Among the many offerings of CEDF’s business advisory services as explained on our website is this phrase: “…management of emotional components of business ownership.” This example serves not as a claim that our business advisors are miraculously competent clinical psychologists but to point out that one of the most under-appreciated and under-discussed challenges of small business ownership is handling the stress and tension of confronting the day-to-day problems.
It’s easy to admire an athlete playing well beyond the age of his teammates – he’s nearly the oldest player in the league. With that must come not just physical resilience but tremendous mental toughness to look beyond the crisis of the moment – 3rd down and 20, or whatever.
Notice how the man seems to become more inspiring to his teammates and more dangerous to his opponents when there is precious little time left on the clock and the game is on the line. But he always gets there by his own simple advice. If you haven’t clicked the link above to see what that is, do it now. Your game may be on the line soon.
It’s pretty easy to throw stones at airlines nowadays, what with stories of passengers being insulted, beaten up and dragged off the plane, or held hostage on the ground for hours. And that’s just by the airline employees. Even many of hijackers in the 1970s were more considerate.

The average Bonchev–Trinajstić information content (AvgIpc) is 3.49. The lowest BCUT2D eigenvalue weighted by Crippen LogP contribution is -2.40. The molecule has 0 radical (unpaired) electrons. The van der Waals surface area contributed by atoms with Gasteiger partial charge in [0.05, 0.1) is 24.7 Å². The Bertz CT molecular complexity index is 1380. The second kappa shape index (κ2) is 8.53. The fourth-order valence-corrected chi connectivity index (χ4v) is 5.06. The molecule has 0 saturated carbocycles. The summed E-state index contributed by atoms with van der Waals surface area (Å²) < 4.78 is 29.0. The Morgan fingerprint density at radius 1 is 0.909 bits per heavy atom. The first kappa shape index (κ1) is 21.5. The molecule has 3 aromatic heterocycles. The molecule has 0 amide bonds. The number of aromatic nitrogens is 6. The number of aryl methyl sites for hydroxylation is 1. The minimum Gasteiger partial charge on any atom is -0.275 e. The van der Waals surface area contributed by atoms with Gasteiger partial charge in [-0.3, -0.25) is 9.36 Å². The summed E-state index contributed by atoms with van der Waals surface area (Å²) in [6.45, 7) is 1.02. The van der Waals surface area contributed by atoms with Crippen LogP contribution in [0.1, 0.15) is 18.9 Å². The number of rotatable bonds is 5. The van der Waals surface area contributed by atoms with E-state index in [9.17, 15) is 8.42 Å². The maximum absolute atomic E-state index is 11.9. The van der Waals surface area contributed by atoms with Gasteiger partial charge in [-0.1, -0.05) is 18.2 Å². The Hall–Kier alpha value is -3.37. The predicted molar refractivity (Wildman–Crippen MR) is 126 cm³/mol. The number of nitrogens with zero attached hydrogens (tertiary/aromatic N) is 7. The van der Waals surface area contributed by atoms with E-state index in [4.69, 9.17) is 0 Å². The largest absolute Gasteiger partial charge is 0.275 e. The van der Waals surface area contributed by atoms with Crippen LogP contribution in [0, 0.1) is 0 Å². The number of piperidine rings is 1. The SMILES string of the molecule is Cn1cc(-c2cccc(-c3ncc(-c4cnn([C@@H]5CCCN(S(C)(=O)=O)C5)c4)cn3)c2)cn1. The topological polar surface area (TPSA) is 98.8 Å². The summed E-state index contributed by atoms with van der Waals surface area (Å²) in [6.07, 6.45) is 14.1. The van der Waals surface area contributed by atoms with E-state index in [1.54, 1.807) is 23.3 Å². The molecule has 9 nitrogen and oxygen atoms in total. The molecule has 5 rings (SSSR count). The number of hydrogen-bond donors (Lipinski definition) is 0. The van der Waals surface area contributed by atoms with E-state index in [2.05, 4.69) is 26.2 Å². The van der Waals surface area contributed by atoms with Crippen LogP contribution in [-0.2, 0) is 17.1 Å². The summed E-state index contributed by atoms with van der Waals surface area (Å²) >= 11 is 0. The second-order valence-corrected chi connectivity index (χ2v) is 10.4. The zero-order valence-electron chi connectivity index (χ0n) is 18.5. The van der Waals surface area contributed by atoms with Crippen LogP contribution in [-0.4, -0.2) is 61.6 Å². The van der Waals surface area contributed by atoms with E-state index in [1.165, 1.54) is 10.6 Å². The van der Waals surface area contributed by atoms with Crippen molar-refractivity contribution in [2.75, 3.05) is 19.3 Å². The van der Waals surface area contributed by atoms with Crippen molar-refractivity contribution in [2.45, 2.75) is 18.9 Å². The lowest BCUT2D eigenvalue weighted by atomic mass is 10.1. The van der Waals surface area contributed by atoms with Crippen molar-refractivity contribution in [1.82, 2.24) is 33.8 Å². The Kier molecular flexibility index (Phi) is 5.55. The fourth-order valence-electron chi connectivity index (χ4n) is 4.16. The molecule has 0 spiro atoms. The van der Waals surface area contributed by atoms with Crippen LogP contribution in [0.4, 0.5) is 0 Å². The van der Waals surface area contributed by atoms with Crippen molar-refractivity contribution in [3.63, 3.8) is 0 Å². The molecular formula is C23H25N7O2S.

So when a company in the industry shows it knows how to make up for a misfortune or a mistake, there’s a lesson for every other business, and not just the competitors, on how to do right.
So think about what big or small disasters could occur in your business and what’s going to be your reaction beyond a perfunctory apology? What’s your strategy for making sure that your customers only remember something other than anger, frustration and contempt for you and your business?
It was probably inevitable that the tried and true friends and family approach to small business financing would make its way to the small screen. And while it is hard to imagine making a pitch for an equity investment or a loan to Uncle Charlie or your second cousin’s brother-in-law, it appears some people are doing it this way.
If this sounds slightly ridiculous to you, rest assured that the experts suggest it’s really just the internet age version of something much more conventional -- sending a note to request a conversation.
You must admit that for those who have built a community of dozens or hundreds of contacts, it only makes good sense to announce your fund-raising drive and leverage your network to lead you to what might be a workable source. Perhaps the confusion comes from the crowd-funding phenomenon and the assumption that you can finance your business start-up or expansion in $20 increments. Except for very unusual circumstances, this isn’t the model to rely on.
But in an era when banks pay hardly anything in the way of interest, people do look for more attractive investments that they can understand and perhaps monitor. It might be a good thing that you remembered to send your Aunt Polly a Christmas card every year.
Innovation doesn't come from brainstorming. It sneaks up on you like a cat at the intersection of experience and observation. Chris Raimo, owner of Happy Cat Hotel in Windsor, CT, explains how his concept evolved into what might become an industry disruptor.
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